In Alan Cooper’s seminal work “The Inmates are Running the Asylum”, Cooper discusses systemic problems in the software development life cycle.  Too often the software development cycle is adversely effected by the technical team charged with implementing the proposed solution.  The technical team is generally not educated or trained in craft of experience design and they generally lack the empathy needed to understand the emotions of their users.  The technical team is passionate about the software they write and they are deeply invested in the design they have created.  Their personal investment in the software design is a large part of the problem.  By their nature engineers are analytical and generally lack the empathy needed to design delightful experiences.  It’s not that they don’t want to design delightful experiences; they need better training and insight into the emotional motivations of their users.

In so many ways, the inmates are running the software development asylum.  Through their action and inaction the software development teams are driving development schedules and release features.  Those aspects of the software that are not sexy enough or are too emotional for the engineers are often labeled difficult to achieve or are given estimated development times that are so long that product owners are reluctant to invest the time to bring them to market.  It is through this quiet resource dance that the software development team has hijacked the software design process.  Now that the software engineers have hijacked the process, the user’s emotions are cut out of the design process.  The software wont crash and it might be reliable, but it’s unlikely to be delightful.

Thankfully Cooper does not stop after clearly describing the problem.  The product owners need to recapture control of the design process in order to create software that is not just usable, but potentially delightful.  Cooper introduces the concept of the Persona to readers and subsequently to the software development team.  Through the persona, Cooper introduces the concept of designing for people to replace the concept of designing for users. By clearly defining the user in terms of name, photograph and emotional motivations the product owners can humanize the user to the software development team.  It may be easy for the developers to dismiss the needs and wants of the users, but it becomes much more difficult to deny the needs of Susie the Stylist who is trying to bring harmony to the world.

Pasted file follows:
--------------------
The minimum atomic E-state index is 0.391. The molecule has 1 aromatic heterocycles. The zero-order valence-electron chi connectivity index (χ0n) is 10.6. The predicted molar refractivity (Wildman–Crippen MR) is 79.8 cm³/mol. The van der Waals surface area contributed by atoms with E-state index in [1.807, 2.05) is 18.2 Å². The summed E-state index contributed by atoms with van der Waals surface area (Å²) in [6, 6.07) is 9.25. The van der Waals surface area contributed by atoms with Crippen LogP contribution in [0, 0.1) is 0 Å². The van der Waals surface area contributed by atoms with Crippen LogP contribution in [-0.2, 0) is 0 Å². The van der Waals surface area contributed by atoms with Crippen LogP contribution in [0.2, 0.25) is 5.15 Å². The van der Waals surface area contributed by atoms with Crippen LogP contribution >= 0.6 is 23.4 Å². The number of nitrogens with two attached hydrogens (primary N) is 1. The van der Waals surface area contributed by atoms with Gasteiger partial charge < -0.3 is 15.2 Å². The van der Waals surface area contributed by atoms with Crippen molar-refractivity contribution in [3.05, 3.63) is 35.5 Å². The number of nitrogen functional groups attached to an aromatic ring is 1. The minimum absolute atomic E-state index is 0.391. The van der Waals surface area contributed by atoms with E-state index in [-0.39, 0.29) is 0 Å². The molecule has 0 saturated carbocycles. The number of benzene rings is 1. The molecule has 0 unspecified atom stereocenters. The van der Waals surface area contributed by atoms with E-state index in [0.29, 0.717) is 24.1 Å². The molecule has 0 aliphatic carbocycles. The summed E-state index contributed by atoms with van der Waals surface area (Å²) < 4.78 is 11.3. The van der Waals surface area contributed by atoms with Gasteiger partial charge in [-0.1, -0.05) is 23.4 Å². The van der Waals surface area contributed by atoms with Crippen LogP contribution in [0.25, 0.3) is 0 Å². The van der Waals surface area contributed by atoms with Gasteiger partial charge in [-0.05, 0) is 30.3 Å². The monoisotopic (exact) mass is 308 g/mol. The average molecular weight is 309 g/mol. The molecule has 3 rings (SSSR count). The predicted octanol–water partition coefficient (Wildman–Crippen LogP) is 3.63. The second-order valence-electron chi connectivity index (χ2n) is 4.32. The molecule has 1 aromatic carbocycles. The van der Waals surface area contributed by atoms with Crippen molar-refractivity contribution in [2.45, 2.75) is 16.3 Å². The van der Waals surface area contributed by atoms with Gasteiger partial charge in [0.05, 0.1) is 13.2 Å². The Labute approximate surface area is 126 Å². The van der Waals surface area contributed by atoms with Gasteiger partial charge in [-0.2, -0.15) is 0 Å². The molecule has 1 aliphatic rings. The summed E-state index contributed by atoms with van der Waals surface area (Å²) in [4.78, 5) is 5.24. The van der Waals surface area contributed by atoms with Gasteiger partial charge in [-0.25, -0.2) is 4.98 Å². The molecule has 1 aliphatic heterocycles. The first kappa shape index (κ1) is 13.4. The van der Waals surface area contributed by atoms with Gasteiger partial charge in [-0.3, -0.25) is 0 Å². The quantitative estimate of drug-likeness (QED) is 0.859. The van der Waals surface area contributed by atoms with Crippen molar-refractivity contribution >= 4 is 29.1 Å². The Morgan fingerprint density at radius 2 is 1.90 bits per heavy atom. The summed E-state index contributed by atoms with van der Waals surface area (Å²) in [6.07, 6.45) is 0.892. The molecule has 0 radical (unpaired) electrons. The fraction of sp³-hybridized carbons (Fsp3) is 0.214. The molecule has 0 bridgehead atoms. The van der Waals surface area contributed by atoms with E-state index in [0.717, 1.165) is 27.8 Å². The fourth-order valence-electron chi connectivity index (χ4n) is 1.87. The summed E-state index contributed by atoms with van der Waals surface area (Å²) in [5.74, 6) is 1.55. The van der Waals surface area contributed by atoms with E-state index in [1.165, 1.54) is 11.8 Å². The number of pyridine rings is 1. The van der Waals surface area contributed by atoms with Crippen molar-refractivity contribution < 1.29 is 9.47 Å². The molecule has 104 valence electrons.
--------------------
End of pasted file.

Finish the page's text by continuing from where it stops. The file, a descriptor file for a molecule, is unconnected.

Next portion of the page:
Software design is a team undertaking.  Engineers are very talented and well educated in the area of algorithms and database design.  Unfortunately, software users don’t generally care about algorithms or database design.  Software users care about issues that effect their jobs and the tools they use to make their job easier.  It is likely that the tools needed to make the software user’s job easier requires algorithms and databases, but if the software is hard to learn, hard to remember and difficult to run – it doesn’t really make the user’s job easier.  The software development team must include members that are trained in the design craft.  These professional designers need to carry the emotional needs and wants of the customer to the software development team.  With the right mix of algorithm designers, database designers and experience designers – the software product has a chance at being a delightful experience.

Tuesday, March 31, 2015

Label Placement in Forms

This article was originally posted on UXMatters.

Label Placement in Forms

Published: July 12, 2006
“We were able to subject Luke’s theories to usability testing and enrich them through the power of numeric data.”
In using eyetracking to evaluate the usability of search forms for my previous article for UXmatters, “Evaluating the Usability of Search Forms Using Eyetracking: A Practical Approach,” we discovered much interesting data. I’ll provide an in-depth analysis of that data here.
Please note that our ad-hoc test setup didn’t resemble real-world conditions. Since I had to properly measure saccadic activity and saccades times, I had to eliminate all elements that would force users to visually browse through the pages we used during testing.
We based our test setup on Luke Wroblewski’s article “Web Application Form Design.” Luke provided valuable insights and feedback during both our test preparation and results analysis. Thank you, Luke! Thus, we were able to subject Luke’s theories to usability testing and enrich them through the power of numeric data.